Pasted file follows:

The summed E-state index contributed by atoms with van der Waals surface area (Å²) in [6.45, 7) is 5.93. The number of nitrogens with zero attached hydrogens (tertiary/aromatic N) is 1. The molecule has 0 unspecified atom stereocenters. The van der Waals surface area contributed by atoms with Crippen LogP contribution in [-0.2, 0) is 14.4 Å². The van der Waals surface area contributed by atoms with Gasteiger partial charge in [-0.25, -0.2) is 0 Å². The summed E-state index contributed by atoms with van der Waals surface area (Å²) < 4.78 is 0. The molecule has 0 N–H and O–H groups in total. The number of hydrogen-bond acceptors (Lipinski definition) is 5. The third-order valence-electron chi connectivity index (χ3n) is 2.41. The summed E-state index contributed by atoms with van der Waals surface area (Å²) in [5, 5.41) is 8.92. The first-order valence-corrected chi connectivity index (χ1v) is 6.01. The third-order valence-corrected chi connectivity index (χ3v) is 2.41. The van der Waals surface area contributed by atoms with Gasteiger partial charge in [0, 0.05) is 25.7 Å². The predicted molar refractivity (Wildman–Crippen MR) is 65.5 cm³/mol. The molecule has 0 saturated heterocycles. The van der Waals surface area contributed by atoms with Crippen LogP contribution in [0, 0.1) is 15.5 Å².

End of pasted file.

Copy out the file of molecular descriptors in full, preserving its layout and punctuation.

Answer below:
The summed E-state index contributed by atoms with van der Waals surface area (Å²) in [6.45, 7) is 5.93. The number of nitrogens with zero attached hydrogens (tertiary/aromatic N) is 1. The molecule has 0 unspecified atom stereocenters. The van der Waals surface area contributed by atoms with Crippen LogP contribution in [-0.2, 0) is 14.4 Å². The van der Waals surface area contributed by atoms with Gasteiger partial charge in [-0.25, -0.2) is 0 Å². The summed E-state index contributed by atoms with van der Waals surface area (Å²) < 4.78 is 0. The molecule has 0 N–H and O–H groups in total. The number of hydrogen-bond acceptors (Lipinski definition) is 5. The third-order valence-electron chi connectivity index (χ3n) is 2.41. The summed E-state index contributed by atoms with van der Waals surface area (Å²) in [5, 5.41) is 8.92. The first-order valence-corrected chi connectivity index (χ1v) is 6.01. The third-order valence-corrected chi connectivity index (χ3v) is 2.41. The van der Waals surface area contributed by atoms with Gasteiger partial charge in [0, 0.05) is 25.7 Å². The predicted molar refractivity (Wildman–Crippen MR) is 65.5 cm³/mol. The molecule has 0 saturated heterocycles. The van der Waals surface area contributed by atoms with Crippen LogP contribution in [0, 0.1) is 15.5 Å².